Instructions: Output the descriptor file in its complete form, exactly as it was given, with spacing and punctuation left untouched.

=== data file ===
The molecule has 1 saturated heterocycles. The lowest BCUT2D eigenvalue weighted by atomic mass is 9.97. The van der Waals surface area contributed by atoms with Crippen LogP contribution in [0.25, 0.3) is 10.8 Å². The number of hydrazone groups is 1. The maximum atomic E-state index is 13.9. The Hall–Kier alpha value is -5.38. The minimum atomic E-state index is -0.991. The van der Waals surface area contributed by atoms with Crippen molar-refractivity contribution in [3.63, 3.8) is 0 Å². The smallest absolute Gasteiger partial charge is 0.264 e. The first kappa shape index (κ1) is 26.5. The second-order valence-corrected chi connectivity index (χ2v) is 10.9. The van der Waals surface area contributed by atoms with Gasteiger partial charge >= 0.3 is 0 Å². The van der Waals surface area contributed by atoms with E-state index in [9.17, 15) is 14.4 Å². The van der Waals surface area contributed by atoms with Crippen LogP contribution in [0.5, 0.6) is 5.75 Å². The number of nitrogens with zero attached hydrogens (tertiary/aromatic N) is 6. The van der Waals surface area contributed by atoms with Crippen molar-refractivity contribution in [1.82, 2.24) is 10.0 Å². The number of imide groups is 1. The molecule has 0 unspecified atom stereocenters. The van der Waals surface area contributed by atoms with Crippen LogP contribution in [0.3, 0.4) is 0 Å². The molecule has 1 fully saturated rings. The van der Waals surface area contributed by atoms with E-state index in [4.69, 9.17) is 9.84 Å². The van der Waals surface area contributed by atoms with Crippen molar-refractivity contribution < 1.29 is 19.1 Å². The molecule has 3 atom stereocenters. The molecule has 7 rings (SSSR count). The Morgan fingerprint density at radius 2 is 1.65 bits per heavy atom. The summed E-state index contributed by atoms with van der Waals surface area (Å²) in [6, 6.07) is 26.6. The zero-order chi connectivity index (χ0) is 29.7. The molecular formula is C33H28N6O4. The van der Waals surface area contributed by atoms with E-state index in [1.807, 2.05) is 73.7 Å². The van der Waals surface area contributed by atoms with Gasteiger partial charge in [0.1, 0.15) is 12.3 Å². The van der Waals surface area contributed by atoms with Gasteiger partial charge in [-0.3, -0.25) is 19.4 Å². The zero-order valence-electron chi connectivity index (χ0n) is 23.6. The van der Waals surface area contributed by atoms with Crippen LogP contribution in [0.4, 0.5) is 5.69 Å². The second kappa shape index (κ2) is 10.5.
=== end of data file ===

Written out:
The molecule has 1 saturated heterocycles. The lowest BCUT2D eigenvalue weighted by atomic mass is 9.97. The van der Waals surface area contributed by atoms with Crippen LogP contribution in [0.25, 0.3) is 10.8 Å². The number of hydrazone groups is 1. The maximum atomic E-state index is 13.9. The Hall–Kier alpha value is -5.38. The minimum atomic E-state index is -0.991. The van der Waals surface area contributed by atoms with Crippen molar-refractivity contribution in [3.63, 3.8) is 0 Å². The smallest absolute Gasteiger partial charge is 0.264 e. The first kappa shape index (κ1) is 26.5. The second-order valence-corrected chi connectivity index (χ2v) is 10.9. The van der Waals surface area contributed by atoms with Gasteiger partial charge >= 0.3 is 0 Å². The van der Waals surface area contributed by atoms with E-state index in [9.17, 15) is 14.4 Å². The van der Waals surface area contributed by atoms with Crippen LogP contribution in [0.5, 0.6) is 5.75 Å². The number of nitrogens with zero attached hydrogens (tertiary/aromatic N) is 6. The van der Waals surface area contributed by atoms with Crippen molar-refractivity contribution in [1.82, 2.24) is 10.0 Å². The number of imide groups is 1. The molecule has 0 unspecified atom stereocenters. The van der Waals surface area contributed by atoms with Crippen LogP contribution in [0.3, 0.4) is 0 Å². The molecule has 1 fully saturated rings. The van der Waals surface area contributed by atoms with E-state index in [4.69, 9.17) is 9.84 Å². The van der Waals surface area contributed by atoms with Crippen molar-refractivity contribution < 1.29 is 19.1 Å². The molecule has 3 atom stereocenters. The molecule has 7 rings (SSSR count). The Morgan fingerprint density at radius 2 is 1.65 bits per heavy atom. The summed E-state index contributed by atoms with van der Waals surface area (Å²) in [6, 6.07) is 26.6. The zero-order chi connectivity index (χ0) is 29.7. The molecular formula is C33H28N6O4. The van der Waals surface area contributed by atoms with E-state index in [1.807, 2.05) is 73.7 Å². The van der Waals surface area contributed by atoms with Gasteiger partial charge in [0.1, 0.15) is 12.3 Å². The van der Waals surface area contributed by atoms with Gasteiger partial charge in [-0.3, -0.25) is 19.4 Å². The zero-order valence-electron chi connectivity index (χ0n) is 23.6. The van der Waals surface area contributed by atoms with Crippen LogP contribution in [0.4, 0.5) is 5.69 Å². The second kappa shape index (κ2) is 10.5.